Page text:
National Short Story Month – The Best Laid Plans of Mice and Writers

I was pretty excited about National Short Story Month (May 1 – 31). Though I don’t consider short stories my first choice in writing (despite the fact my only published book is a collection of them), I read a lot of them. My intention for this past month was to pick 10 short stories meaningful to me and write about each. Because of a cold that knocked me for a serious loop, I only managed three—Harlan Ellison’s “A Boy and His Dog,” Shirley Jackson’s “The Lottery,” and William Faulkner’s “Barn Burning.”

I’ve left you with the impression that I don’t read any modern short stories. Not true. I was working my way up to that before I got sick. Since I can’t cram seven more stories into a single post, I’ll do a quick list of stories and collections I recommend.

First, I’d be remiss if I didn’t mention the Master of Horror, Stephen King, but the story I recommend is considered one of his “mainstream” works: “Rita Hayworth and the Shawshank Redemption.” (They shortened the title for the movie.) A marvelous character story and tribute to, well, redemption.

Agatha Christie, in addition to her many (many) novels, also wrote several collections of short stories involving her best-known characters. The ones I recommend revolve around Miss Marple. Though I always found Miss Marple a little grating on the nerves with her false modesty, any of Christie’s short stories with Miss Marple is a gem—the mystery presented, discussed, resolved so succinctly.

Kurt Vonnegut—I miss him every day—has had several collections of short stories as well. Pick any one of them up, and he will transport you—into the past, the future, someone else’s head, his head. You won’t be disappointed by any of them.

Not because he’s a writer friend of mine but because his collection is so evocative, I’ll include Cliff Garstang’s In an Uncharted Country. (I mention him after Vonnegut because he might not like being so close to King. ;-D ) This is a collection of linked short stories about people and life in a fictional town in the Shenandoah Valley. Cliff links the stories in interesting and provocative ways, and there’s not a disappointment in the bunch.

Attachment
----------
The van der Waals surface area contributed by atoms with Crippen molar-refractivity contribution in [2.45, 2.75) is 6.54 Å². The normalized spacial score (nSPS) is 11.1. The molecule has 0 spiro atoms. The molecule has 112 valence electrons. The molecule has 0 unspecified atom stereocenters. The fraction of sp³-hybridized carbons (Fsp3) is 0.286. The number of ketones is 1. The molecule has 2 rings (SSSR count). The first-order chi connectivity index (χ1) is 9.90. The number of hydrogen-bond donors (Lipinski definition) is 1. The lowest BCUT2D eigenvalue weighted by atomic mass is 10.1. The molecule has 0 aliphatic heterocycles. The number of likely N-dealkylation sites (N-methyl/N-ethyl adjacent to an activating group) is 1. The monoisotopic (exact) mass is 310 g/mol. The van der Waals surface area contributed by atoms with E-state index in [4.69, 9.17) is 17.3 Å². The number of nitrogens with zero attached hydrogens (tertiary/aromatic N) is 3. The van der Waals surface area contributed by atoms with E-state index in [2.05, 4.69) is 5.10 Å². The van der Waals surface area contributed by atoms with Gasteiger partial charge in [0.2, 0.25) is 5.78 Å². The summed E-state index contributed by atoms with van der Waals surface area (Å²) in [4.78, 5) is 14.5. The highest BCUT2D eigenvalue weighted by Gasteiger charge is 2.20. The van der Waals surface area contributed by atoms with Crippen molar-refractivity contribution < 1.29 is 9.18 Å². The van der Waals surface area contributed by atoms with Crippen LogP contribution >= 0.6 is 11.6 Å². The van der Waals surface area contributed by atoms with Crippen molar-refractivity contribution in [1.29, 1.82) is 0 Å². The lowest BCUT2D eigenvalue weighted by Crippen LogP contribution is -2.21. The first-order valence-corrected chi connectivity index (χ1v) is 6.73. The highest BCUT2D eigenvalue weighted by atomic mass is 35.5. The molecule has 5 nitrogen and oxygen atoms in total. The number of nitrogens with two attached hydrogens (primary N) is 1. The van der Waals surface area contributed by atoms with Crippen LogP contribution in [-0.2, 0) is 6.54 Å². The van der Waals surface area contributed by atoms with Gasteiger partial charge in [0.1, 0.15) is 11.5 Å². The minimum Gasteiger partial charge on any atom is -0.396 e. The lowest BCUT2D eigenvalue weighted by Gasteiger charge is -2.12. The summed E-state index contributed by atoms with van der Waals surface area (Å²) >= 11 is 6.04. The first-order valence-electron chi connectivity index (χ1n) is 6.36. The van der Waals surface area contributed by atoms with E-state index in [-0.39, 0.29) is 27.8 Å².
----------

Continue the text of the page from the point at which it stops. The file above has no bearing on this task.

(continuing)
If you think Vladimir V. Nabokov and your next thought is only, Lolita, think again. He has a large collection of short stories (The Stories of Vladimir Nabokov) that will horrify, intrigue, sicken, delight, and amaze you. You begin to understand how seeing your father murdered in front of you creates an incredible writer.

Ray Bradbury’s “Beggar on the Dublin Bridge” has a hint of the fantasy Bradbury is famous for, but, mainly, it reminds you that opportunities lost can’t be recovered.

Be patient. I’m getting to the women in just a moment.

A literary e-magazine I subscribe to on my Kindle is One Story. Aptly named, it publishes a single story every three weeks. All the ones I’ve read have been excellent and by up and coming writers (which gives me hope I’ll be one some day), but “Filament” by K. L. Cook is a stand-out. If you don’t have or want a Kindle, you can purchase the stories individually as they’re published on the web site (click on the link).

So I don’t let my feminist sisters and brothers down, here are some stories by women writers I’d like to highlight. A lot of these are classics as well, and it’s not that I don’t like modern short stories. A lot of them just don’t give me the “kick in the gut” the “oldies but goodies” do. Oh, they are perfectly structured and punctuated, grammatically flawless, but many are so faultless, they move me only intellectually, not emotionally.

Sarah Orne Jewett – “A White Heron”

Willa Cather – “Paul’s Case”

Edith Wharton – “The Mission of Jane”

Edna Ferber – “The Afternoon of a Faun”

Dorothy Parker – “Big Blonde”

Eudora Welty – “Death of a Traveling Salesman”

Flannery O’Conner – “A Good Man is Hard to Find”

Joyce Carol Oates – “Where are You Going, Where Have You Been?”

Like Bradbury’s “Beggar on the Dublin Bridge,” there are a lot of missed opportunities here—darn that “three-week” cold—but there’s always next year.

I live for your constructive comments.

Fill in your details below or click an icon to log in:

WordPress.com Logo

You are commenting using your WordPress.com account. Log Out /  Change )

Google+ photo

You are commenting using your Google+ account. Log Out /  Change )

Twitter picture

You are commenting using your Twitter account. Log Out /  Change )

Facebook photo

You are commenting using your Facebook account. Log Out /  Change )

Connecting to %s